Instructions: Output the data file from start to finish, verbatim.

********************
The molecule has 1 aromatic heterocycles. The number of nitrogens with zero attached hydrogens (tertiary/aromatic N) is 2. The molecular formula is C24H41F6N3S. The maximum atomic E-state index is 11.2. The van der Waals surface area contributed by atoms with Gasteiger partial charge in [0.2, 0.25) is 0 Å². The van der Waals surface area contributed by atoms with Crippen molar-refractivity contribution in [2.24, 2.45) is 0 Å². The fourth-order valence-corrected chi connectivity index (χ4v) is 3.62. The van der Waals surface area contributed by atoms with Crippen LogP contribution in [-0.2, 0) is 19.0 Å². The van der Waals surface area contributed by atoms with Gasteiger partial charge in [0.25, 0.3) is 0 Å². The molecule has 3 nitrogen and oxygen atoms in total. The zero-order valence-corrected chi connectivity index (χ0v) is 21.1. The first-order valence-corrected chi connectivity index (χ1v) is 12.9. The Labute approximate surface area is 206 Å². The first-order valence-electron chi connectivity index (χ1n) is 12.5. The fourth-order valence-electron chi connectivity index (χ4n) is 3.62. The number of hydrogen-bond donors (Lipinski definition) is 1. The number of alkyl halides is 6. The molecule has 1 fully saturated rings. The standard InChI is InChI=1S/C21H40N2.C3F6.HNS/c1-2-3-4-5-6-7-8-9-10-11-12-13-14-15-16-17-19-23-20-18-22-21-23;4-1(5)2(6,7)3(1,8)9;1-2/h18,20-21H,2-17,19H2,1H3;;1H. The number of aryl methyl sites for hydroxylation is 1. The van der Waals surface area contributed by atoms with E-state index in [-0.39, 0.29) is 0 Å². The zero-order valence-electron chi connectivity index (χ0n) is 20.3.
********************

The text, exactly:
The molecule has 1 aromatic heterocycles. The number of nitrogens with zero attached hydrogens (tertiary/aromatic N) is 2. The molecular formula is C24H41F6N3S. The maximum atomic E-state index is 11.2. The van der Waals surface area contributed by atoms with Gasteiger partial charge in [0.2, 0.25) is 0 Å². The van der Waals surface area contributed by atoms with Crippen molar-refractivity contribution in [2.24, 2.45) is 0 Å². The fourth-order valence-corrected chi connectivity index (χ4v) is 3.62. The van der Waals surface area contributed by atoms with Crippen LogP contribution in [-0.2, 0) is 19.0 Å². The van der Waals surface area contributed by atoms with Gasteiger partial charge in [0.25, 0.3) is 0 Å². The molecule has 3 nitrogen and oxygen atoms in total. The zero-order valence-corrected chi connectivity index (χ0v) is 21.1. The first-order valence-corrected chi connectivity index (χ1v) is 12.9. The Labute approximate surface area is 206 Å². The first-order valence-electron chi connectivity index (χ1n) is 12.5. The fourth-order valence-electron chi connectivity index (χ4n) is 3.62. The number of hydrogen-bond donors (Lipinski definition) is 1. The number of alkyl halides is 6. The molecule has 1 fully saturated rings. The standard InChI is InChI=1S/C21H40N2.C3F6.HNS/c1-2-3-4-5-6-7-8-9-10-11-12-13-14-15-16-17-19-23-20-18-22-21-23;4-1(5)2(6,7)3(1,8)9;1-2/h18,20-21H,2-17,19H2,1H3;;1H. The number of aryl methyl sites for hydroxylation is 1. The van der Waals surface area contributed by atoms with E-state index in [-0.39, 0.29) is 0 Å². The zero-order valence-electron chi connectivity index (χ0n) is 20.3.